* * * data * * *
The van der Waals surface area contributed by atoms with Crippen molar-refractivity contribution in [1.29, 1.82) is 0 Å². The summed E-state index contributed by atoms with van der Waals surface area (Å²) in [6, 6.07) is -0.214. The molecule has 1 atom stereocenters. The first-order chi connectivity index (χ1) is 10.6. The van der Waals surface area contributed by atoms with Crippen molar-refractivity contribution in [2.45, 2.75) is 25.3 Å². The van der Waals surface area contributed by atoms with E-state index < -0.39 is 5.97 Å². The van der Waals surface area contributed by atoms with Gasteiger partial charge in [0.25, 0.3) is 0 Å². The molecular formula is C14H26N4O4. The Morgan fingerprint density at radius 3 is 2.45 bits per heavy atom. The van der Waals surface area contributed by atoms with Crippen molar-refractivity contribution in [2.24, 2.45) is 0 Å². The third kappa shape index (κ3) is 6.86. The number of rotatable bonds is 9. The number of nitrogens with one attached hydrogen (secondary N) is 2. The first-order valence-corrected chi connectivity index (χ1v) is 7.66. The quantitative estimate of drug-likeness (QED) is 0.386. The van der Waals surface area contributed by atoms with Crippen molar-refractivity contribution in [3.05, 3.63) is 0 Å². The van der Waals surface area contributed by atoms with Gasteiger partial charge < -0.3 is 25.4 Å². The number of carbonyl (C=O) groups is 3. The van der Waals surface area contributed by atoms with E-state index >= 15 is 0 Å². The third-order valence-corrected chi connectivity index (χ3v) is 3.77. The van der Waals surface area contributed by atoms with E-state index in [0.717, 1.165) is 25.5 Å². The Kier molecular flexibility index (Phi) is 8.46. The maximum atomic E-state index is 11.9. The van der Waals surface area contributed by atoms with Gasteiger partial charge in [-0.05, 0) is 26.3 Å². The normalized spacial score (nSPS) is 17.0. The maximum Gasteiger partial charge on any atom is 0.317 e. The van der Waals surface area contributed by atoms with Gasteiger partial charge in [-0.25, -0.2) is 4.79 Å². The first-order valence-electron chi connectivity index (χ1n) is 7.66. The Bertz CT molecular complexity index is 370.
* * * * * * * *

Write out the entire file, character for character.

The van der Waals surface area contributed by atoms with Crippen molar-refractivity contribution in [1.29, 1.82) is 0 Å². The summed E-state index contributed by atoms with van der Waals surface area (Å²) in [6, 6.07) is -0.214. The molecule has 1 atom stereocenters. The first-order chi connectivity index (χ1) is 10.6. The van der Waals surface area contributed by atoms with Crippen molar-refractivity contribution in [2.45, 2.75) is 25.3 Å². The van der Waals surface area contributed by atoms with E-state index < -0.39 is 5.97 Å². The van der Waals surface area contributed by atoms with Gasteiger partial charge in [0.25, 0.3) is 0 Å². The molecular formula is C14H26N4O4. The Morgan fingerprint density at radius 3 is 2.45 bits per heavy atom. The van der Waals surface area contributed by atoms with Crippen molar-refractivity contribution in [2.24, 2.45) is 0 Å². The third kappa shape index (κ3) is 6.86. The number of rotatable bonds is 9. The number of nitrogens with one attached hydrogen (secondary N) is 2. The first-order valence-corrected chi connectivity index (χ1v) is 7.66. The quantitative estimate of drug-likeness (QED) is 0.386. The van der Waals surface area contributed by atoms with Crippen molar-refractivity contribution in [3.05, 3.63) is 0 Å². The van der Waals surface area contributed by atoms with Gasteiger partial charge < -0.3 is 25.4 Å². The number of carbonyl (C=O) groups is 3. The van der Waals surface area contributed by atoms with E-state index >= 15 is 0 Å². The third-order valence-corrected chi connectivity index (χ3v) is 3.77. The van der Waals surface area contributed by atoms with E-state index in [0.717, 1.165) is 25.5 Å². The Kier molecular flexibility index (Phi) is 8.46. The maximum atomic E-state index is 11.9. The van der Waals surface area contributed by atoms with Gasteiger partial charge in [-0.05, 0) is 26.3 Å². The normalized spacial score (nSPS) is 17.0. The maximum Gasteiger partial charge on any atom is 0.317 e. The van der Waals surface area contributed by atoms with Gasteiger partial charge in [-0.25, -0.2) is 4.79 Å². The first-order valence-electron chi connectivity index (χ1n) is 7.66. The Bertz CT molecular complexity index is 370.